April 2007


Take It Slow

A paddle down the Pemaquid River provides the perfect way to slip into a Maine summer mindset.

  • By: Joshua F. Moore
  • Photography by: Sara Gray

Musical Sunrises

An adult music camp has provided unexpected benefits to the easternmost town in the United States.

  • By: Rebecca Martin Evarts
  • Photography by: Chris Becker

Broadway at the Beach

For seventy-five seasons the Ogunquit Playhouse has lured some of the world’s best actors to Maine. Do you recognize their faces?

  • By: Jeff Clark

Lighthouse Love Affair

An excerpt from a new book by Tom and Lee Ann Szelog recalls the many years they spent living at Marshall Point Light in Port Clyde.

  • By: Thomas Mark Szelog
  • and Lee Ann Szelog

Katahdin Trail Mix

Hikers on Katahdin always wonder at the view. The state’s highest peak is the tallest thing for miles in any direction, soaring from sea level to sky, and thus provides a truly astonishing look at the northern half of Maine.

A New Day

Can Maine’s family beach resort go upscale without losing its honky-tonk soul?

  • By: Colin Woodard
  • Photography by: Carl D. Walsh

Hidden Highlands

Thanks to a hard-working corps of “kitchen-table” conservationists, the Belgrade Lakes region is now home to an astonishing public resource – miles of protected trails, forests, and ponds, all waiting to be discovered.

  • By: Elizabeth Peavey
  • Photography by: Randy Ury


Each summer, thousands of tourists travel from Quebec to vacation at Old Orchard Beach. For one August weekend, I decided to join them.

  • By: Elizabeth Peavey
  • Photography by: David A. Rodgers


Where in Maine?

If Benedict Arnold and his army had campsites like these when they passed through the howling wilderness here in 1775, perhaps their expedition to Quebec would have had a happier ending. Today’s campers are happy indeed at the shore of this lake in the western mountains. The three hundred-acre campground

  • Photography by: Kevin Shields

North by East

Opinions, advisories, and musings from the length and breadth of Maine

Portland’s Second Act

Last year, during the Portland Symphony Orchestra’s annual “Magic of Christ-mas” concert, dancers from the Maine State Ballet pirouetted onstage for half the performances. For the rest of the shows, the dancers were members of the Portland Ballet Company. The arrangement doesn’t sound momentous, but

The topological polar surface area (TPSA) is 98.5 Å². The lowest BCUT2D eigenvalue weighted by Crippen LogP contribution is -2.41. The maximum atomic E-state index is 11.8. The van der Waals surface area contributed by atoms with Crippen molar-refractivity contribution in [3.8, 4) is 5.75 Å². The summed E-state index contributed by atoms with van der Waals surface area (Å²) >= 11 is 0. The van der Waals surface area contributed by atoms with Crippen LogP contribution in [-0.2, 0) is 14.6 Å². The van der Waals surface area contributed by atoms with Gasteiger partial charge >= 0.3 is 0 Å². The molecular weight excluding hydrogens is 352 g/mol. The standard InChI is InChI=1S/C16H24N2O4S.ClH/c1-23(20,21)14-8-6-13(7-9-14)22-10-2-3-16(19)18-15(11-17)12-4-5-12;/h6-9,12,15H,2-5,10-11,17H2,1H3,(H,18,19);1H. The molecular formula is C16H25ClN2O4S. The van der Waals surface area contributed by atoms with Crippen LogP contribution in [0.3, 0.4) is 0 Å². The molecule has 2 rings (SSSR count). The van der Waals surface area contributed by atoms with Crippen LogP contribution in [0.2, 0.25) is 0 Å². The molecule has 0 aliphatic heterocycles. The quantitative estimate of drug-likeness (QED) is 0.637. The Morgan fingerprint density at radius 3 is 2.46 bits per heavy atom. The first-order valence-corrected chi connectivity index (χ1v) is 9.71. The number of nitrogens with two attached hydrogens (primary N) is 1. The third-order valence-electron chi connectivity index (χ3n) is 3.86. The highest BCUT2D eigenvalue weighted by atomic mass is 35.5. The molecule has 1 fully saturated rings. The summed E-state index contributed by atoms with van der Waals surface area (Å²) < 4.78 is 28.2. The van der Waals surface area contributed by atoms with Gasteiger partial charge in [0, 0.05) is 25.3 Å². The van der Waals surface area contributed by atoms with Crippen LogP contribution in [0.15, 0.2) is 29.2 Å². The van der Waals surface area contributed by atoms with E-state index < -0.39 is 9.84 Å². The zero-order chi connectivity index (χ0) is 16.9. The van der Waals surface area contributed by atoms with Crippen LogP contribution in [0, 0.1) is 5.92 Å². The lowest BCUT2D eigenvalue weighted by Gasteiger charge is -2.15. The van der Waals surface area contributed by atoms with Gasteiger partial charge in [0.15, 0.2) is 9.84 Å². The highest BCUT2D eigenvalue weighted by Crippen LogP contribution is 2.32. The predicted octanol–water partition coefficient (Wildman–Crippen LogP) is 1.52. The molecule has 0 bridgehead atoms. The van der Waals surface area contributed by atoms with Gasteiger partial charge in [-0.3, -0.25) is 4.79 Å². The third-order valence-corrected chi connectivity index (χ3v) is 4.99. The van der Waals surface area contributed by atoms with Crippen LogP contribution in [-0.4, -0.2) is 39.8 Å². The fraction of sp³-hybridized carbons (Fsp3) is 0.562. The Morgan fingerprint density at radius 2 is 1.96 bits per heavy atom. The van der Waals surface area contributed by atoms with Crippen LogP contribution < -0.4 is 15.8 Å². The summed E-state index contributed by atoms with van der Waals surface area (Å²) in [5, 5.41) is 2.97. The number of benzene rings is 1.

• By: Michaela Cavallaro

Letters to the editor

Lumberjacks Are Okay The logging quiz in your February issue was great fun, informative, and nostalgic. Along with a few lucky guesses, I credit most of my twelve correct answers to seeing log drives on the Penobscot River as a kid on the way from Houlton to Bangor. My father would stop the car so we

Editor’s Note

I didn’t grow up in Old Orchard Beach, but the first french fries I can actually remember eating were Pier fries seasoned with salt and vinegar and served in a greasy paper cone. It took only fifteen minutes to drive to Palace Playland from my family’s home in Scarborough, so trips to the amusement park

  • By: Paul Doiron

A Blow to Wind Power

Editorial opinions from across the state

Inside Maine

Dining Style and Substance The Wescott Forge in Blue Hill offers creative food in an unpretentious setting. Like many of the best restaurateurs, Anneliese Riggall, proprietor of the Wescott Forge, had always dreamed of having her own restaurant. After catering in Boston and San Francisco and running

My Blue Heaven

It took a weekend getaway to remind us why we’d moved to Maine.

  • By: Maria Padian

Boys Will Be Boys

A wrecked canoe makes for a hilarious end to summer at a boys camp in 1934.

  • By: Joshua F. Moore